Let the people decide how they want to decide

Jonathan McLeod rips the idea of asking the courts to rule against first-past-the-post.

A judgement in favour of pro-PR side would likely spell the doom of the current voting system for not just Quebec, but every province. Here in Upper Canada, we rejected electoral reform by a direct vote. If you’re trying to enhance democracy, you shouldn’t do things that will that will directly thwart the will of the people. If you want PR, get it back on the ballot. Don’t turn to the courts.

Voters in Ontario rejected proportional representation in 2007. Voters in British Columbia rejected similar reform two years later.




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Let the people decide how they want to decide

  1. In BC a majority voted for change, the government set the bar higher than 50%

    • That was true on the 2005 referendum, where 57.69% of the citizens voted to change to a PR system, but 60% was needed to actually make the change.

      In the 2009 referendum though (as noted above) over 60% of British Columbians voted in favour of FPTP.

  2. Was the First Past The Post system we have now decided based on the democratic will of the voting population? Was Suffrage decided on by a referendum?

    • Yes, it was; and, completely irrelevant, but it was also generally passed (varying by jurisdiction) as an ordinary law correcting a historical injustice. (I assume you mean Women’s Suffrage, but extending the vote beyond the propertied classes – as first happened significantly with the Reform Act of 1832 – is also Suffrage. And still validates my point.)

      The Constitution Act (passed as the British North America Act) was an Act of the then-Imperial Parliament. Legislating a system ‘similar in principle’ to that then-existing in Britain was, in fact, a democratic decision, to the extent that any legislation of the past is.

      Now, if you’re suggesting that we should ignore laws made in the past, when the understanding of a democratic system of government was different than ours today, here and now, you’re opening up a constitutional can of worms that you can’t imagine.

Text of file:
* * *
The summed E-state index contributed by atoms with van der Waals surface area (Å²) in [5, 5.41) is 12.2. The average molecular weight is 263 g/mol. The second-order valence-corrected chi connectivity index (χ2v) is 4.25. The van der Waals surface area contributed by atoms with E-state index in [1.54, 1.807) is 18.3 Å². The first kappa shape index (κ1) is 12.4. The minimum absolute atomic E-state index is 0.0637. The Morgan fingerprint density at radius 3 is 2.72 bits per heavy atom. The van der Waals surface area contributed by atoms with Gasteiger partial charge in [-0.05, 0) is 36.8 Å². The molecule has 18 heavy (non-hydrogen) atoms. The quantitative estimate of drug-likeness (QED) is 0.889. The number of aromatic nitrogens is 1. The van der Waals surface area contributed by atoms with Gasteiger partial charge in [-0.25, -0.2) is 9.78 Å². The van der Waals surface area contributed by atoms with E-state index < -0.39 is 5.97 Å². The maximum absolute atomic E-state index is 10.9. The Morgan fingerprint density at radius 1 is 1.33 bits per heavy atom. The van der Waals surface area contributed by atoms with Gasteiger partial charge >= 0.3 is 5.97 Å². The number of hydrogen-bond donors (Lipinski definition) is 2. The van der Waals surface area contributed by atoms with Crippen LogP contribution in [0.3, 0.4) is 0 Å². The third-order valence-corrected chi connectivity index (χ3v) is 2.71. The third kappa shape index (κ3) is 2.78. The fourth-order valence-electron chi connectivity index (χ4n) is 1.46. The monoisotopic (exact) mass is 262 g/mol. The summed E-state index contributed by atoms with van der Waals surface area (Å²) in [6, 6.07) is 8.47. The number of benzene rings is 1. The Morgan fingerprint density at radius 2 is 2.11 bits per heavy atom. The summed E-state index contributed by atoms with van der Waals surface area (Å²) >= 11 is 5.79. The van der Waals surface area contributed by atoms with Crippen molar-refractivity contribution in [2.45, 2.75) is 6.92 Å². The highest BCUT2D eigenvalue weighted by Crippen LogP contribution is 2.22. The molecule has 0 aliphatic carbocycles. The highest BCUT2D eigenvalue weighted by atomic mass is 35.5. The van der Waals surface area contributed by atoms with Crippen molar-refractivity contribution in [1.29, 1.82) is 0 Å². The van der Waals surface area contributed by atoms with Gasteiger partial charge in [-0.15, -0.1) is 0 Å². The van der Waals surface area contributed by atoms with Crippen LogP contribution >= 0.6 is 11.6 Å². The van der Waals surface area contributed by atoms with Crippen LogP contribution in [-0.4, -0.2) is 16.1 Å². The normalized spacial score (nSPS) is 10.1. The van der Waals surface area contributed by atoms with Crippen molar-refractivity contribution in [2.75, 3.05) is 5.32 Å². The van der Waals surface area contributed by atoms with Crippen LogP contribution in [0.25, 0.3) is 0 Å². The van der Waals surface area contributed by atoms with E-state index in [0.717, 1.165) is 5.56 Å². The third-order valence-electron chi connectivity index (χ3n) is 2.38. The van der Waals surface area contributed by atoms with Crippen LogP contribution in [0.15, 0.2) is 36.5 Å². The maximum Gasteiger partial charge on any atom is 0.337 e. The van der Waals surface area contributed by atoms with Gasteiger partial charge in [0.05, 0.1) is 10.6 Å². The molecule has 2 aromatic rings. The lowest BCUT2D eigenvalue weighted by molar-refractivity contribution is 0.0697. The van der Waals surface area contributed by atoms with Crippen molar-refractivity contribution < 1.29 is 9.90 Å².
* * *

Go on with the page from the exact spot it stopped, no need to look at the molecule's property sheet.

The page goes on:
(If you’re challenging the validity of FPTP in the further historical past, because you want to be convinced the evolution of that system over the past millennium was in itself a democratically supported decision, there is no rational answer that can please you.)

      • So, if neither of these electoral reforms required a referendum, why does this one?

        • It doesn’t. 

          But since there’s very little popular support that translates to MPs being spurred to do anything about it, referenda are a simple way to foist that off on the electorate to make the decision directly; that way they don’t have to take a stand themselves.

          Also, if there’s ultimately not enough support to win a referendum, nor for legislation, what more expression of democracy do you need?

          • Presumably you felt this way when Reform argued that low threshold referenda were a perfectly valid way to change whatever it was Stockwell was twittering on about?[ i forget now] 
            All i can honestly remember for some reason is the opening bars of a spanish song…Que sera sera…whatever will be will be…  and what’s Mercer doing in my head?

          • I was ten years old when Reform happened and I’ve never endorsed frequent referenda. Try harder.

  3. PR is BS.

    P.S. Suck it Wherry!

    • Past your bed time son.

  4. If I recall correctly, Jack Layton ran two national election campaigns in which this was his #1 priority (or one of his #1 priorities).

    If I were a journalist, I’d be asking the 9 (or is it 11 or 12 now…) individuals running to replace him whether they’ve drafted a factum to intervene in support of this, and if not, why the suddent change of heart.

    • Or ask Harper why he supported PR when he was in opposition (when his party was still called the Reform Party), but now when he is in power he isn’t doing anything to bring it in.

  5. In my opinion, it’s pretty clear that Ontario didn’t vote for PR it they weren’t properly informed and educated, not to mention the fact that the question was oddly worded. The randomly-selected Citizens’ Assembly overwhelmingly selected PR as the best system.